WEST DES MOINES, IOWA — WEST DES MOINES, Iowa - Like all the presidential contenders in Iowa, John Edwards boasts that he's gaining momentum in the final days before Monday's caucuses.
In his case, at least, that appears to be right.
"There is so much energy and excitement," the North Carolina senator exclaimed yesterday as he tried to rally support at an Iowa retirement community. "We're past all the preliminaries. We've got less than a week."
Edwards might be the best-positioned of all the candidates to pull off a surprise showing here. He's still running fourth in the polls, but according to officials of other campaigns and politicians neutral in the presidential race, he has been picking up support in recent days.
The 50-year-old lawyer is campaigning as a feisty underdog. Using his personal success story as Exhibit A, his closing argument to Iowa voters is that he's neither too young, too inexperienced nor too far behind to win.
"I've been getting ready for this fight all my life," he says. "You give me a shot at George Bush, I'll give you the White House."
Out of a working-class background in rural North Carolina, Edwards became wealthy as a personal injury lawyer. He used some of his millions to finance a successful entry into politics, unseating a Republican incumbent in a 1998 Senate race.
For months, he languished far behind in Iowa, where Howard Dean, the former Vermont governor, remains the favorite. Rep. Richard A. Gephardt from neighboring Missouri, who won the 1988 caucuses, is in second place but appears unable to attract additional support.
Edwards has been gaining on Sen. John Kerry of Massachusetts, running third. A finish in the top three in Iowa has historically been critical heading into the New Hampshire primary.
If Edwards can nose past Kerry for third place in Iowa, "Kerry then has real problems in New Hampshire, and it creates a big void," said an Edwards adviser, predicting a "dogfight" in the Jan. 27 New Hampshire primary if that happens.
Roxanne Conlin, the Edwards campaign's co-chairman in Iowa, says he is "on fire" as undecided voters make their minds up and wavering backers of other candidates switch sides.
"I'd like to say we planned it this way," said Conlin, who added that the key to success on caucus night is to gain "critical mass, either by luck or talent."
Edwards won praise for his performance in recent Iowa debates, then got a boost last weekend, when he won the endorsement of the Des Moines Register, the state's largest newspaper. "That was huge," said David Ginsberg, the campaign's national communications director.
Now, the question that no one can answer, aides acknowledge, is whether Edwards might be making a move too late. Conlin said:
"One of the problems is translating the enormous enthusiasm into work on the ground. It is almost overwhelming our ability to deal with it."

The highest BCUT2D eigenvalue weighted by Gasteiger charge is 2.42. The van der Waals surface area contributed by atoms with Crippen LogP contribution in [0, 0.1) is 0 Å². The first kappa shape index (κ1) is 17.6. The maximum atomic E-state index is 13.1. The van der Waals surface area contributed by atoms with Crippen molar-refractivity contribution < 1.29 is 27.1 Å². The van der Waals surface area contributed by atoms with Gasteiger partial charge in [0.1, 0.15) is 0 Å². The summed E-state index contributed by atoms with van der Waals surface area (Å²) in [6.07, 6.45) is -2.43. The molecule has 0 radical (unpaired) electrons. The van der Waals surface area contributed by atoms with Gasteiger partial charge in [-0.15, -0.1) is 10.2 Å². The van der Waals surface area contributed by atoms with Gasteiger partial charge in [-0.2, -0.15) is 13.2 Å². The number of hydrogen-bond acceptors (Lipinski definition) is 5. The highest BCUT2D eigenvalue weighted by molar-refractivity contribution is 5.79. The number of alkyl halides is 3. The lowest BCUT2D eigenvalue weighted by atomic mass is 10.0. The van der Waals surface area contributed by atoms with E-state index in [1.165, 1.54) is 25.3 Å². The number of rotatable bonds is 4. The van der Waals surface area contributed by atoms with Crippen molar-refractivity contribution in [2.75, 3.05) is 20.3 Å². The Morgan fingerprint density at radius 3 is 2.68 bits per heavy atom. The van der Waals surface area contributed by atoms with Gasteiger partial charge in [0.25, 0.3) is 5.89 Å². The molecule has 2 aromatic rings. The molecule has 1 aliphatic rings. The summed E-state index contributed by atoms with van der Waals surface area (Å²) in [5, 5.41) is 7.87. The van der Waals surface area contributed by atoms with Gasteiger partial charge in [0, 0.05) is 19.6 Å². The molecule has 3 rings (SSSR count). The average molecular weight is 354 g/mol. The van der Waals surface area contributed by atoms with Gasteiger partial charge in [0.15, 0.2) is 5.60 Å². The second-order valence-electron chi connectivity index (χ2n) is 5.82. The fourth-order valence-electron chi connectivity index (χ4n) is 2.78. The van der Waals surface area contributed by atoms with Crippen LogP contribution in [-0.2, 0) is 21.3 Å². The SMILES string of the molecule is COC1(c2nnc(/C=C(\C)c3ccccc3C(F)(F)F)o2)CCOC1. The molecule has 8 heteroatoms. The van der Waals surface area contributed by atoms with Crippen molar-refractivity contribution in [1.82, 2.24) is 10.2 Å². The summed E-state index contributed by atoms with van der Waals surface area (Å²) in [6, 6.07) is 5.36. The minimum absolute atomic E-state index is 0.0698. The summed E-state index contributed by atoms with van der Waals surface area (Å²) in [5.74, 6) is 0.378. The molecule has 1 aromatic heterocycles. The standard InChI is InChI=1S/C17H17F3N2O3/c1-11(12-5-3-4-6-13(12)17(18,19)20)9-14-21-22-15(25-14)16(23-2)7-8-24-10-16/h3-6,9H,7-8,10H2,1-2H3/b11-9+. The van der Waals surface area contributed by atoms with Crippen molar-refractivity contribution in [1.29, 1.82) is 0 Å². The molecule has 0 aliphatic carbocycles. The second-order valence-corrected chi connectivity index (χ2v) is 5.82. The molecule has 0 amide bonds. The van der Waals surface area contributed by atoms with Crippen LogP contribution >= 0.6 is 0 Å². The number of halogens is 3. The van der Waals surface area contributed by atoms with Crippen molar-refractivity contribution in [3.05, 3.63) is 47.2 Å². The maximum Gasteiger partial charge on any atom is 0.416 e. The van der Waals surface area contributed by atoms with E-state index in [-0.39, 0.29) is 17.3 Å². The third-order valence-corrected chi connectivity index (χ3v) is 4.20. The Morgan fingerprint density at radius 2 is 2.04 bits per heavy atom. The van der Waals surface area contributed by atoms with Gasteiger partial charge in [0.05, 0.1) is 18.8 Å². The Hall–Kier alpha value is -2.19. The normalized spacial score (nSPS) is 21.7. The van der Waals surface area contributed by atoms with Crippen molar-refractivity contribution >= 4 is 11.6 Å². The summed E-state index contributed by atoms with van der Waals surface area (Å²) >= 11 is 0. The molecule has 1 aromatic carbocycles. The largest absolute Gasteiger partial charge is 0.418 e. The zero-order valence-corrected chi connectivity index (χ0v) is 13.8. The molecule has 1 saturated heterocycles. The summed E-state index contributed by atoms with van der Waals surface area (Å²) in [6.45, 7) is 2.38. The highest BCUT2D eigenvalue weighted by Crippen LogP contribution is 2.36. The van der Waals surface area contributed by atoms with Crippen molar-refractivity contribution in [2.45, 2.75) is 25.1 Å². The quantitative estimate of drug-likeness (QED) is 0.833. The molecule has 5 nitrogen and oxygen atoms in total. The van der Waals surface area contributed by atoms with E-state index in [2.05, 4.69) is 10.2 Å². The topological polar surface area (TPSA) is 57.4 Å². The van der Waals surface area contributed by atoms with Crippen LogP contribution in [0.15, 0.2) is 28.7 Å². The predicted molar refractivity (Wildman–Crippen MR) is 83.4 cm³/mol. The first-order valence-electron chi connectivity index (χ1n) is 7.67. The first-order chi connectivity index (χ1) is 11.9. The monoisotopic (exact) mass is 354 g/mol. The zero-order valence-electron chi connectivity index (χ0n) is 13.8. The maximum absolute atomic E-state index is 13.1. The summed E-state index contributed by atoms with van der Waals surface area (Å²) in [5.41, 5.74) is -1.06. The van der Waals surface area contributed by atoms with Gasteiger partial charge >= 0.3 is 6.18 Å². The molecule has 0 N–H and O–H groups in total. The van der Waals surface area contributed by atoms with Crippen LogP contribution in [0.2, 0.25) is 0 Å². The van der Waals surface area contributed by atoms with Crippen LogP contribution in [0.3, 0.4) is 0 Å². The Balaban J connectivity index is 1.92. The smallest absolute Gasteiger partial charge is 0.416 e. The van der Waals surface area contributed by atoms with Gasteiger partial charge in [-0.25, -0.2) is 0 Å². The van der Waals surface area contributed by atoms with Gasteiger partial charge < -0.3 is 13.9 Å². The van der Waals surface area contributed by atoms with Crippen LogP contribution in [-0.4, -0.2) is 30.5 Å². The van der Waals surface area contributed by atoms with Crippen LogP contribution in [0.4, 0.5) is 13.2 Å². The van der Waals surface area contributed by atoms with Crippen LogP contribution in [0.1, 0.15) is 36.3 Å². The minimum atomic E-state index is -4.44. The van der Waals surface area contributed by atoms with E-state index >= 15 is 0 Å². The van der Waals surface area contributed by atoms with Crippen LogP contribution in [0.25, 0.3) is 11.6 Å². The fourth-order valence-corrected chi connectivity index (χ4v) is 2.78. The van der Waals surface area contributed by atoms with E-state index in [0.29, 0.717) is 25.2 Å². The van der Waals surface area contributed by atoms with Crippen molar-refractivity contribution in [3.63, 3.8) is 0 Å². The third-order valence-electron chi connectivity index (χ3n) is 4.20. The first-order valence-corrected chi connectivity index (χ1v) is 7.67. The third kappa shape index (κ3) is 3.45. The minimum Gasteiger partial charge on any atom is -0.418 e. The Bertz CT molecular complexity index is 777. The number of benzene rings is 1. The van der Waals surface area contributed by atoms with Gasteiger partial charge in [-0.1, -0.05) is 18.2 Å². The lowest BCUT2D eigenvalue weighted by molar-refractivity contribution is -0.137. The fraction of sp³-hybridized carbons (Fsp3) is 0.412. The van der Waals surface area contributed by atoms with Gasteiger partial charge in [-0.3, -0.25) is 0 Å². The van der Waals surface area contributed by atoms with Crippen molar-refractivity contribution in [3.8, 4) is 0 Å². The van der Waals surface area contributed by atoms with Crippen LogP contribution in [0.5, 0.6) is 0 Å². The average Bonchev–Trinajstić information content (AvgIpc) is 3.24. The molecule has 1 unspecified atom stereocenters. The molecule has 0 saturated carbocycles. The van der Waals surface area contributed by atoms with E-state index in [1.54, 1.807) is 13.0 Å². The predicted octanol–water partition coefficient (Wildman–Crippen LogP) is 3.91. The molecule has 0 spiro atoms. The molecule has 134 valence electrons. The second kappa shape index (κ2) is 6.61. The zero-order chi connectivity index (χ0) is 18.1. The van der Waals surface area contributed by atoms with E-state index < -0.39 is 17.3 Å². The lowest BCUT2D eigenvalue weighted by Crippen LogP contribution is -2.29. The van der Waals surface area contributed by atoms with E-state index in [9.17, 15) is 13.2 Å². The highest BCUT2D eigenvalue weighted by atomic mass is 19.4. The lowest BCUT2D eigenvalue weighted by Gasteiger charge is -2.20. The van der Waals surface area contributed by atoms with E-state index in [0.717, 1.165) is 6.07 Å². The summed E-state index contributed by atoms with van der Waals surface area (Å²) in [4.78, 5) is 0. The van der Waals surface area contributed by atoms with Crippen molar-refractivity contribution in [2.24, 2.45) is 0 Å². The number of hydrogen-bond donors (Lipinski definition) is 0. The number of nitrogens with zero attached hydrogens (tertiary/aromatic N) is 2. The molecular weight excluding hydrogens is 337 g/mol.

Unlike Dean and Gephardt, Edwards can't turn to labor unions and other outside groups with expertise in mobilizing voters. He has no such endorsements. He's also hampered by spending limits, unlike Kerry and Dean, who opted out of the matching-fund system and are freely outspending their rivals.
While the front-running Dean is drawing most of the fire from the others, Dean has begun attacking Edwards for supporting the Iraq war resolution. The senator, who mentions Iraq only in passing in his speeches, is driving home an outsider message, trying to turn his brief experience as a Washington politician to his advantage.
He's also running as the most upbeat candidate in the race, telling voters his candidacy is based on "the politics of hope" rather than "cynicism."
Staying out of the crossfire is a proven strategy for candidates in multi-candidate races that have grown negative. For weeks, Edwards has been reaching out to people turned off by the nasty Democratic dogfight.
"If you are looking for the candidate who will do the best job of sniping at the other Democratic candidates, I'm not your guy," Edwards says with a smile.
And yet he also tells voters that he won't raise taxes on the middle class to pay for his health-care plan, a swipe at Gephardt and Dean, who would roll back Bush's tax cuts to finance their proposals.
Roughly half of likely caucus-goers say that finding a candidate who can defeat Bush is more important than selecting one who agrees with them on the issues, a recent Tribune Newspapers poll found. Edwards is pushing hard the notion that he's best-equipped to challenge the president in his native region.
"The South is not George Bush's back yard," he says. "It is my back yard."
Karen Soike, 60, a Des Moines housewife and Edwards supporter, said she had been "turned off" by Dean. "I think he's put his foot in his mouth a few times."
Edwards, on the other hand, strikes her as "someone who would be ethical in office and committed to positive change."
Pamela Hedges, 61, a Des Moines social worker, said she considered and rejected Dean. "I'm afraid Dean is another guy who may not listen well when he ought to," she said.
Though she disagrees with Edwards' vote on the Iraq war, "you can't pick a candidate who is right on every issue," she said. "I like Edwards' positive appeal. This young man really understands what's going on with real people. I think he's headed in the right direction."